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7-2014 Greenwood Et Al-2014-Journal of Management Studies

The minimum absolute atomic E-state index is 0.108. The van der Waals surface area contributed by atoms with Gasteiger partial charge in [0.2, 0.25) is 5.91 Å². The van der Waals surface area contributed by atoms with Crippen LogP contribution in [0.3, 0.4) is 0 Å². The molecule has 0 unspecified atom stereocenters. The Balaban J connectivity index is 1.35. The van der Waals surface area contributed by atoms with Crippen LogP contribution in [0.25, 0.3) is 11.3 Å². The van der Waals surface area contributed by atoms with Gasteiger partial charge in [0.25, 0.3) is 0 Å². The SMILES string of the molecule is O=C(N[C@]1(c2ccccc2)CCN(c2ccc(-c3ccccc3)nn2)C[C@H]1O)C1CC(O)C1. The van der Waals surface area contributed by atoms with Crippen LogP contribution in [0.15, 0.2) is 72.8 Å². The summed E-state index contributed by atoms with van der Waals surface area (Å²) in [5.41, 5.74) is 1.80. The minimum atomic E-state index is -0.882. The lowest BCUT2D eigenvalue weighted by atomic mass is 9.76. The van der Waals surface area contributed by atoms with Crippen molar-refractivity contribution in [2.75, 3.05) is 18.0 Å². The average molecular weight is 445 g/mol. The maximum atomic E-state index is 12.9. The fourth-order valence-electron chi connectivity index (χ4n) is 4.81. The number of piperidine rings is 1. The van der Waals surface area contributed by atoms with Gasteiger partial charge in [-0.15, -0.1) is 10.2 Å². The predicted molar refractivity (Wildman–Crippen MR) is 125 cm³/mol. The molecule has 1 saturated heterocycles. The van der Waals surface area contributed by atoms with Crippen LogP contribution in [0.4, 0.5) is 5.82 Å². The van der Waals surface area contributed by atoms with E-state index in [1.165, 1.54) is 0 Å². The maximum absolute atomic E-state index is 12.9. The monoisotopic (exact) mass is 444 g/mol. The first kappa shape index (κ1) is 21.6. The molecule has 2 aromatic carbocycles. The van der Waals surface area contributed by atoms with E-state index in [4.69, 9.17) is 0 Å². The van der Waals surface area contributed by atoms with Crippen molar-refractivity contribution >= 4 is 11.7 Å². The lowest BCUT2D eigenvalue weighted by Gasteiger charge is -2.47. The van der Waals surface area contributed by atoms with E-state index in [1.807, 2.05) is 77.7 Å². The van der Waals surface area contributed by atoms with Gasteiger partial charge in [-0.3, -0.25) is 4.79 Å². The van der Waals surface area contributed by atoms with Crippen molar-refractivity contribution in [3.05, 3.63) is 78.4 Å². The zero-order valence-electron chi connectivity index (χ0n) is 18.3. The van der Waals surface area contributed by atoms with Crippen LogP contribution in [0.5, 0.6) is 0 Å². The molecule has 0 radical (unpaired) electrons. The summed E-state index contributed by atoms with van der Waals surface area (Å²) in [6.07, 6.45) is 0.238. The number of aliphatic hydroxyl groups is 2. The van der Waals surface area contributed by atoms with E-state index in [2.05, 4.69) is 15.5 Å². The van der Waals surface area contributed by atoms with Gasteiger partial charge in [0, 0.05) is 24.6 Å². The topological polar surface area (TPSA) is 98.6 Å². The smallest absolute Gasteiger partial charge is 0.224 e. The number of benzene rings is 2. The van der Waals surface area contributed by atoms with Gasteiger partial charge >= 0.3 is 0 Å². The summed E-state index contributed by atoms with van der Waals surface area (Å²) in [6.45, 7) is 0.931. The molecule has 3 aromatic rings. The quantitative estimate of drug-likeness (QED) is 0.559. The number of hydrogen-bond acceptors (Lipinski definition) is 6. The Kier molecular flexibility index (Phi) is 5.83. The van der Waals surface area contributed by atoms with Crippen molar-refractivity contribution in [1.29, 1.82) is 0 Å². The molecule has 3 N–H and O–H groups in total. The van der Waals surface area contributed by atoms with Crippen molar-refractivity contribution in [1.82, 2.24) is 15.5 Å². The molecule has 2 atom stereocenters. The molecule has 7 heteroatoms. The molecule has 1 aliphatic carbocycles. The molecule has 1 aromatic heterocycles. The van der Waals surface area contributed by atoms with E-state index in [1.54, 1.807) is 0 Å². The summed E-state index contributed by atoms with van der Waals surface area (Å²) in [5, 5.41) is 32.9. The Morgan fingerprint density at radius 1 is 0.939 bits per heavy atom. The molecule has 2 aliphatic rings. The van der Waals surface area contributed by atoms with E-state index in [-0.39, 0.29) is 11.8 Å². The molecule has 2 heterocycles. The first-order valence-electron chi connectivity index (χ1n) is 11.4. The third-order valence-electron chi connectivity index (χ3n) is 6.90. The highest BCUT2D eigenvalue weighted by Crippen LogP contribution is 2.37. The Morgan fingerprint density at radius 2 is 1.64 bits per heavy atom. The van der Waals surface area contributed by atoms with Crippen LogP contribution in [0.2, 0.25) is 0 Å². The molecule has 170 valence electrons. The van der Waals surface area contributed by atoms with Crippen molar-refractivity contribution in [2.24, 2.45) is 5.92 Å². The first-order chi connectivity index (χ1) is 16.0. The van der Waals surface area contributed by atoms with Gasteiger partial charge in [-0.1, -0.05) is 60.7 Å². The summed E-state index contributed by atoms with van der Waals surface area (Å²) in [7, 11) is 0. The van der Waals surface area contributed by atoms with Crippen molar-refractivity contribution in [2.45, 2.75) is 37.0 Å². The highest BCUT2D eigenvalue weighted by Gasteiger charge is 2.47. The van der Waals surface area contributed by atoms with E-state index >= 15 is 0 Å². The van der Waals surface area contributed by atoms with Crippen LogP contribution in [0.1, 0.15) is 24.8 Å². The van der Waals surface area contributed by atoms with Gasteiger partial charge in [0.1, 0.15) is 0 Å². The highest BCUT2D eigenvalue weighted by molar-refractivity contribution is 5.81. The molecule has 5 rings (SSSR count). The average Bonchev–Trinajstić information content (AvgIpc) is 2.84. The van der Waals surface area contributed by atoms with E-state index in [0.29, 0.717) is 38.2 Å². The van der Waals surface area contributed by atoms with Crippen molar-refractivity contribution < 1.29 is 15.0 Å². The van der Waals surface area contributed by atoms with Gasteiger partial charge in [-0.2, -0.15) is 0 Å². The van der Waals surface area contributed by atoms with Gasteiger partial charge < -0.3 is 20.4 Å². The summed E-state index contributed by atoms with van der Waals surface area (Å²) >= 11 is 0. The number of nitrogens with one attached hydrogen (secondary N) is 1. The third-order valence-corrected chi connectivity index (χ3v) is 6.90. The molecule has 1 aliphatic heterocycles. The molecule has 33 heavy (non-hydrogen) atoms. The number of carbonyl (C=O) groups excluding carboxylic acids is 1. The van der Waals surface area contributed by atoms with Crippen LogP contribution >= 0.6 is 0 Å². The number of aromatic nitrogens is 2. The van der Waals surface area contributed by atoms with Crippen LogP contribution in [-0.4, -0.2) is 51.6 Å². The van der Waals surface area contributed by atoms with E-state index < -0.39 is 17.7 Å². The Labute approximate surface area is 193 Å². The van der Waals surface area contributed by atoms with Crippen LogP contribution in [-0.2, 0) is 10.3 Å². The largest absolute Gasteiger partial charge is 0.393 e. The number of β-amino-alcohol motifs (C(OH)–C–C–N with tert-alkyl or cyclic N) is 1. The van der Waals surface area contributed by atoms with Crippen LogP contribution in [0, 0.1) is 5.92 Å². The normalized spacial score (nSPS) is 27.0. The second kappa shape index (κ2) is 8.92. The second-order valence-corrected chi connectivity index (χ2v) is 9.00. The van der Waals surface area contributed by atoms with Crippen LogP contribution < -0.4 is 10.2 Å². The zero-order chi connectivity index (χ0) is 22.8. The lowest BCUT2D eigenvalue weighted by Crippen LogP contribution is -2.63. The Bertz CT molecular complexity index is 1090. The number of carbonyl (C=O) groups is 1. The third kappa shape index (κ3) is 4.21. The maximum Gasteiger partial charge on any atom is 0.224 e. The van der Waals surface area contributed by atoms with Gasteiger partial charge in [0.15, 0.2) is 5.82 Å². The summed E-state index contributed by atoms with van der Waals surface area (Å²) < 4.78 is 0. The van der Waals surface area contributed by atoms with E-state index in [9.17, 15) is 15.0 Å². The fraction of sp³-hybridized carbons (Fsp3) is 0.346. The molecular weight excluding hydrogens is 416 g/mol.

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  Rethinking Institutions and Organizations Royston Greenwood, C. R. Hinings and Dave Whetten University of Alberta; University of Alberta; Brigham Young University  ABSTRACT  In this Point–Counterpoint article we argue that institutional scholarship hasbecome overly concerned with explaining institutions and institutional processes, notably atthe level of the organization field, rather than with using them to explain and understandorganizations. Especially missing is an attempt to gain a coherent, holistic account of howorganizations are structured and managed. We also argue that when institutional theory doesgive attention to organizations it inappropriately treats them as though they are the same, orat least as though any differences are irrelevant for purposes of theory. We propose a return tothe study of organizations with an emphasis upon comparative analysis, and suggest theinstitutional logics perspective as an appropriate means for doing so. Keywords:  comparative analysis, institutional logics, institutions, organizations INTRODUCTION This Point–Counterpoint article is a challenge to current institutional scholarship and amap for its redirection. The article has two complementary themes, which, together,suggest that institutional theory needs refocusing. It begins by critiquing institutionaltheory because it has begun to substitute what was srcinally its independent for thedependent variable. That is, in its early formulations institutional theory looked at howinstitutional processes shape organizations. Organizations were the thing to beexplained. For us, this focus is critically important because, as Lynn Zucker observed – rightly in our view – the most important institution in modern society is the organization.It matters, therefore, that we understand them. But over the past several decadesinstitutional scholarship has turned away from this position. We have become overlyconcerned with explaining institutions and institutional processes, notably at the level of the organization field, rather than with using them to explain and understand organi-zations. Especially missing is an attempt to gain a coherent, holistic account of howorganizations are structured and managed. We argue the need to rethink this shift in the  Address for reprints  : Royston Greenwood, Department of Strategic Management & Organization, Universityof Alberta, 4-20H Business, Edmonton, AB, Canada T6G 2R6 (royston.greenwood@ualberta.ca ). bs_bs_banner © 2014 John Wiley & Sons Ltd and Society for the Advancement of Management Studies  Journal of Management Studies   51:7 November 2014doi: 10.1111/joms.12070  balance of emphasis, to re-emphasize an organizational level of analysis, and to treatorganizations as actors.Even when institutional theory does give attention to organizations it inappropriatelytreats all organizations as though they are the same, or at least as though any differencesare irrelevant for purposes of theory. In this respect, institutionalists are no different toorganizational theorists more generally. For, as Whetten (2009) points out, ‘Organiza-tion scholars tend to view organizations as either all alike or all unique.’ In effect, wewrite as though the following organizations:ã The Mayo Clinicã General Motorsã Museum of Modern Artã Emirates Airlineã Leeds United F.C.ã Applehave more in common than they have differences. Or, that what they have in commonis more important than any differences. There is an unspoken assumption that allorganizations are essentially the same. This practice of ignoring the obvious hetero-geneity of organizations reflects a shift from previous decades during which attentionwas given to systematically capturing   and theorizing   differences across organizations.Our second theme, therefore, is that this shift, too, is misguided because it weakensthe development of theory by omitting important phenomena. In elaborating thistheme we will suggest that differences between organizations could be theorizedusing the concept of institutional logic, which resonates with Weber’s notion of ‘valuerationality’. THEME 1: FROM INDEPENDENT TO DEPENDENT VARIABLE Institutional theory is one of the dominant perspectives within organization and man-agement theory (Greenwood et al., 2008). Its srcins lie in the late 1970s and early 1980swhen a series of innovative papers (DiMaggio and Powell, 1983; Meyer and Rowan,1977; Zucker, 1977) asked why organizations tend to look alike. These studies spawnedwhat is commonly referred to as ‘new’ institutionalism with its emphasis on legitimacy,fields, templates, and schema, and latterly, institutional logics, institutional entrepreneur-ship, and institutional work (Greenwood et al., 2008). ‘Old’ institutionalism was con-cerned with competing values, power and influence, coalitions, and informal structures(Selznick, 1949, 1957).It is important to remember the temporal context of these studies. The decades of the1960s and 1970s were dominated by a concern to better understand Weber’sconceptualization of ‘bureaucracy’. Sociologists (e.g., Albrow, 1970; Blau and Meyer,1956; Etzioni, 1964; Mouzelis, 1968; Perrow, 1970) were particularly attentive to thespread of bureaucracy in modern societies and the causes and implications of thatprocess of rationalization. This emphasis is explicitly raised in both Meyer and Rowan(1977) and DiMaggio and Powell (1983). Organization theorists (e.g., Child, 1972;March and Simon, 1958; Pugh et al., 1969) also explored Weber’s concept of ‘bureau-Rethinking Institutions and Organizations 1207 © 2014 John Wiley & Sons Ltd and Society for the Advancement of Management Studies  cracy’ and began to consider whether it was appropriate for all circumstances andsituations, and its possible variants. This questioning led to ‘contingency theory’(Lawrence and Lorsch, 1967), an approach that identified factors – such as an organiz-ation’s size, its technology, the uncertainty of its environment, and the complexity of itsportfolio – that circumscribed the nature of the archetypal bureaucratic form (forreviews, see Donaldson, 2001; Van de Ven et al., 2013).The common aim of these early sociological and organizational theory approacheswas to understand the organizing of collective effort; that is, to understand how collectivepurposes could be achieved through the panoply of structures and processes of organi-zation. This focus went by various names: Burns and Stalker (1961) referred to ‘man-agement systems’; the Aston Group (Pugh et al., 1963) used ‘organization structure’; andGalbraith (1977) preferred ‘organization design’. More recently, ‘organizational form’has received currency. A key point is that this early body of work sought to understandthe organization  as a whole   in order to appreciate how collective effort could be achievedand collective purposes accomplished (Meyer et al., 1993). A good example of this concern is Lawrence and Lorsch’s (1967) examination of howdepartments within organizations varied in their formal structures, goal orientations,time orientations, and interpersonal orientations. The challenge confronting organiza-tions, according to Lawrence and Lorsch, is to gain the appropriate ‘differentiation’across the major units of an organization, complemented by an appropriate range of ‘integrative devices’. Chandler (1962) is a second example. He studied strategy andstructure, demonstrating that the latter follows the former. Differences in strategy (long-term goals and the plans of action and distribution of resources to achieve those goals),Chandler argued, led to differences in structure, in terms of the degree of functionalspecialization, the extent of hierarchy, and the nature of lines of authority and commu-nication. The growth of organizations, in particular, produces a greater need for admin-istrative coordination and control.Our point is that contingency studies sought to understand how organizations aremanaged and co-ordinated. They looked not at the adoption of isolated practices and/orparticular structures but at the organization taken as a whole. The ‘new’ institutionalperspective, when it first appeared, did not challenge this focus. Its powerful early insightwas that organizational design is not simply one of responding to ‘technical’ contingen-cies. On the contrary, organizations are embedded in an ‘institutional’ context of socio-cultural ideas and beliefs that prescribe appropriate and socially legitimate ways of doing things. Organizational arrangements, in this sense, are not responses solely to technicalimperatives, but are outcomes of these more socio-cultural prescriptions, or ‘rationalizedmyths’. Indeed, the ‘father’ of institutional theory, Philip Selznick, was concerned withhow organizations became institutions, as well as with how institutional processes affectorganizations.Scholarship that followed these early institutional insights implicitly accepted the needto understand how organizations, taken as a whole, are shaped by institutional prescrip-tions and proscriptions. However, because the idea that cultural prescriptions influenceorganizations was so novel, most early studies sought to verify that idea by showing thepattern of diffusion of particular practices, and then inferring from that pattern the playof institutional processes. From these beginnings, research into institutional processes hasR. Greenwood et al.1208 © 2014 John Wiley & Sons Ltd and Society for the Advancement of Management Studies  accelerated and moved in multiple directions. In doing so, it has significantly deepenedour understanding of institutional processes, their srcins, and their consequences.  But  , the srcinal focus of inquiry – understanding the organization as a social mecha-nism for achieving collective ends – has become relatively neglected. Instead of looking  at   the organization through an institutional lens, we now seem to prefer to understand theinstitutions themselves, not the thing that they help us explain. The independent variable(institutions and institutional processes), rather than the phenomena to be explained(collective organizational effort), has become dominant. Recent themes in institutionalanalysis indicate and continue this emphasis. For example, those advocating the giving of attention to institutional work squarely place ‘institutions’ as the phenomena to beexplained – usually at the level of the field (e.g., Zietsma and Lawrence, 2010). Similarly,the vast majority of studies of institutional entrepreneurship and change are distinctivefor their field-level emphasis (Hardy and Maguire, 2008), as are most studies of ‘logics’(Thornton et al., 2012).To confirm our point, we examined the focus of empirical papers published in 2010,2011, and 2012 in three North American (   Academy of Management Journal  ,  Administrative Science Quarterly , and  Organization Science   ) and two European journals (   Journal of Management Studies  , and  Organization Studies   ). These journals are highly respected and have mandatesthat cover the institutional perspective. We looked for articles whose keywords, titles, orabstracts indicated that they were concerned with ‘institutional’ processes. This criterioninevitably misses papers that deal with similar concepts and issues, but primarily from analternative perspective; and also those that use institutional ideas but only incidentally.Despite the potential bias that our selection criterion might incur, the range of ideas andempirical settings of primary interest to the institutional community became apparent.It is notable that almost two thirds of the 45 papers that use the institutional perspec-tive deal with field-level processes. Most of the others address how and why organizationsmight implement some form of change (usually, change to a single practice, not anoverall organizational design); or how and why organizations might respond to a newfield-level demand by adopting, translating, or rejecting a new practice. Though oftenfundamentally insightful and theoretically important for the way that they nuance ourunderstanding of diffusion processes, these studies usually lean towards showing andexplaining the occurrence and nature of institutional processes, rather than to explaining how organizations are actually designed and managed. Although they touch onorganizational design and management, they do so lightly and are intentionally narrowin focus.The consequence is that we have a more elaborate and more complete understanding of critical field-level structures and processes. We know much more about the pattern of diffusion across fields, about how features of a practice – such as its ‘opacity’ or trans-parency – can affect its diffusion, and we have a greater appreciation of how contradic-tions in societal logics affect the diffusion of particular practices. We have better insightinto the roles played by collective intermediaries such as the media, critics, the profes-sions, and analysts, and a more nuanced understanding of what matters to differentstakeholders, and why. We are better informed about the critical role of ‘field configur-ing’ events – such as conferences – in framing and conveying institutional demands. Wehave learned about how and why organizations might respond differently to field-levelRethinking Institutions and Organizations 1209 © 2014 John Wiley & Sons Ltd and Society for the Advancement of Management Studies